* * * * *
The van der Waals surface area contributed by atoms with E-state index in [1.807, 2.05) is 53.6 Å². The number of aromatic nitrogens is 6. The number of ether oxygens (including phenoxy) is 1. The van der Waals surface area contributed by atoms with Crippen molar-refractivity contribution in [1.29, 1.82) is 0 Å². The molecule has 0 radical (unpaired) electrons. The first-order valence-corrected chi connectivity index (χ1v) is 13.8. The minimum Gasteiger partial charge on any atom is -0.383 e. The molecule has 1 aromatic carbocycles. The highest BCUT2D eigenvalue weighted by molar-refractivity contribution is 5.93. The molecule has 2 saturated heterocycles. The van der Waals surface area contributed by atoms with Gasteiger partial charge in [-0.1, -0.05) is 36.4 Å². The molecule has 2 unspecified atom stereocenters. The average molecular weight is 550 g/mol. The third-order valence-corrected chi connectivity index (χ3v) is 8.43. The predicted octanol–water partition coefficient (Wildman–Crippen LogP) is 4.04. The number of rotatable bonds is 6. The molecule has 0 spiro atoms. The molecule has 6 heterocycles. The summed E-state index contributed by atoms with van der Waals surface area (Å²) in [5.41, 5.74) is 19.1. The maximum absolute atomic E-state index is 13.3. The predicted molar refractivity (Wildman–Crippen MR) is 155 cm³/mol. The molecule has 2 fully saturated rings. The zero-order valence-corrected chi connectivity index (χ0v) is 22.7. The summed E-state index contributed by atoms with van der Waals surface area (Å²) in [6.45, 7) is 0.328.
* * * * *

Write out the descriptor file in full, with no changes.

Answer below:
The van der Waals surface area contributed by atoms with E-state index in [1.807, 2.05) is 53.6 Å². The number of aromatic nitrogens is 6. The number of ether oxygens (including phenoxy) is 1. The van der Waals surface area contributed by atoms with Crippen molar-refractivity contribution in [1.29, 1.82) is 0 Å². The molecule has 0 radical (unpaired) electrons. The first-order valence-corrected chi connectivity index (χ1v) is 13.8. The minimum Gasteiger partial charge on any atom is -0.383 e. The molecule has 1 aromatic carbocycles. The highest BCUT2D eigenvalue weighted by molar-refractivity contribution is 5.93. The molecule has 2 saturated heterocycles. The van der Waals surface area contributed by atoms with Gasteiger partial charge in [-0.1, -0.05) is 36.4 Å². The molecule has 2 unspecified atom stereocenters. The average molecular weight is 550 g/mol. The third-order valence-corrected chi connectivity index (χ3v) is 8.43. The predicted octanol–water partition coefficient (Wildman–Crippen LogP) is 4.04. The number of rotatable bonds is 6. The molecule has 0 spiro atoms. The molecule has 6 heterocycles. The summed E-state index contributed by atoms with van der Waals surface area (Å²) in [5.41, 5.74) is 19.1. The maximum absolute atomic E-state index is 13.3. The predicted molar refractivity (Wildman–Crippen MR) is 155 cm³/mol. The molecule has 2 fully saturated rings. The zero-order valence-corrected chi connectivity index (χ0v) is 22.7. The summed E-state index contributed by atoms with van der Waals surface area (Å²) in [6.45, 7) is 0.328.